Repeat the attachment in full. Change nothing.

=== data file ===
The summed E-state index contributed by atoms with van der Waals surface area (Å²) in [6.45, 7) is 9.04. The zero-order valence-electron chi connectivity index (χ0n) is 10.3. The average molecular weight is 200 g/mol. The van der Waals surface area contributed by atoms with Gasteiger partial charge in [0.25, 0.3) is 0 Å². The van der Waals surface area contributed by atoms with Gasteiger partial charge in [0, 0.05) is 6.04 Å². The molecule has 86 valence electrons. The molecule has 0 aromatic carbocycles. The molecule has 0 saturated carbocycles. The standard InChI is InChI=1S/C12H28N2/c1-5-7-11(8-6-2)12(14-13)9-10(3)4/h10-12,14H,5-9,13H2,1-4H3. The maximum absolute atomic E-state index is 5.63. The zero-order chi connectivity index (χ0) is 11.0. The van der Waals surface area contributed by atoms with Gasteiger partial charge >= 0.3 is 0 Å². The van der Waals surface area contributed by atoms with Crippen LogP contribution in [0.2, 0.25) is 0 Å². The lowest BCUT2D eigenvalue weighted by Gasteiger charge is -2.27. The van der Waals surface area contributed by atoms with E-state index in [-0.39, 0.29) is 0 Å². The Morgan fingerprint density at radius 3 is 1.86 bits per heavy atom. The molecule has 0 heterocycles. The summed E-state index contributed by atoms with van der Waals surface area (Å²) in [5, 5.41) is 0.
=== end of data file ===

The summed E-state index contributed by atoms with van der Waals surface area (Å²) in [6.45, 7) is 9.04. The zero-order valence-electron chi connectivity index (χ0n) is 10.3. The average molecular weight is 200 g/mol. The van der Waals surface area contributed by atoms with Gasteiger partial charge in [0.25, 0.3) is 0 Å². The van der Waals surface area contributed by atoms with Gasteiger partial charge in [0, 0.05) is 6.04 Å². The molecule has 86 valence electrons. The molecule has 0 aromatic carbocycles. The molecule has 0 saturated carbocycles. The standard InChI is InChI=1S/C12H28N2/c1-5-7-11(8-6-2)12(14-13)9-10(3)4/h10-12,14H,5-9,13H2,1-4H3. The maximum absolute atomic E-state index is 5.63. The zero-order chi connectivity index (χ0) is 11.0. The van der Waals surface area contributed by atoms with Gasteiger partial charge >= 0.3 is 0 Å². The van der Waals surface area contributed by atoms with Crippen LogP contribution in [0.2, 0.25) is 0 Å². The lowest BCUT2D eigenvalue weighted by Gasteiger charge is -2.27. The van der Waals surface area contributed by atoms with E-state index in [-0.39, 0.29) is 0 Å². The Morgan fingerprint density at radius 3 is 1.86 bits per heavy atom. The molecule has 0 heterocycles. The summed E-state index contributed by atoms with van der Waals surface area (Å²) in [5, 5.41) is 0.